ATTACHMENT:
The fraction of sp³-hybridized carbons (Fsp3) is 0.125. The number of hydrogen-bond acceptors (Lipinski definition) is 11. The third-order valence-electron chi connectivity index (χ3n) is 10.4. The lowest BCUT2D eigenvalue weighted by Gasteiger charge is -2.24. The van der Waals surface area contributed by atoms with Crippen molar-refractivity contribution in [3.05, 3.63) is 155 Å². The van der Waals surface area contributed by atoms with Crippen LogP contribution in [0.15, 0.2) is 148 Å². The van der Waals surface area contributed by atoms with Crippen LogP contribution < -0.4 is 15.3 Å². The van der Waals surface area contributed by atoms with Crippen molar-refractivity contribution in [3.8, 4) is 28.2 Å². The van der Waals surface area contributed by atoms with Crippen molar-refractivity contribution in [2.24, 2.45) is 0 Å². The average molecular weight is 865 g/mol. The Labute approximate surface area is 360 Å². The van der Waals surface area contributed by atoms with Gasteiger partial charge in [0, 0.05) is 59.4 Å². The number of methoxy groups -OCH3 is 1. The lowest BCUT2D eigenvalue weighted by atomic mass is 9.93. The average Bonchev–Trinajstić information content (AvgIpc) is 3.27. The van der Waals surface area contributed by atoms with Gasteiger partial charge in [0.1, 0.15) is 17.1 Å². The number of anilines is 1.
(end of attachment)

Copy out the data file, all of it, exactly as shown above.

The fraction of sp³-hybridized carbons (Fsp3) is 0.125. The number of hydrogen-bond acceptors (Lipinski definition) is 11. The third-order valence-electron chi connectivity index (χ3n) is 10.4. The lowest BCUT2D eigenvalue weighted by Gasteiger charge is -2.24. The van der Waals surface area contributed by atoms with Crippen molar-refractivity contribution in [3.05, 3.63) is 155 Å². The van der Waals surface area contributed by atoms with Crippen LogP contribution in [0.15, 0.2) is 148 Å². The van der Waals surface area contributed by atoms with Crippen LogP contribution < -0.4 is 15.3 Å². The van der Waals surface area contributed by atoms with Crippen molar-refractivity contribution in [3.8, 4) is 28.2 Å². The van der Waals surface area contributed by atoms with Crippen molar-refractivity contribution in [2.24, 2.45) is 0 Å². The average molecular weight is 865 g/mol. The Labute approximate surface area is 360 Å². The van der Waals surface area contributed by atoms with Gasteiger partial charge in [0, 0.05) is 59.4 Å². The number of methoxy groups -OCH3 is 1. The lowest BCUT2D eigenvalue weighted by atomic mass is 9.93. The average Bonchev–Trinajstić information content (AvgIpc) is 3.27. The van der Waals surface area contributed by atoms with Gasteiger partial charge in [0.1, 0.15) is 17.1 Å². The number of anilines is 1.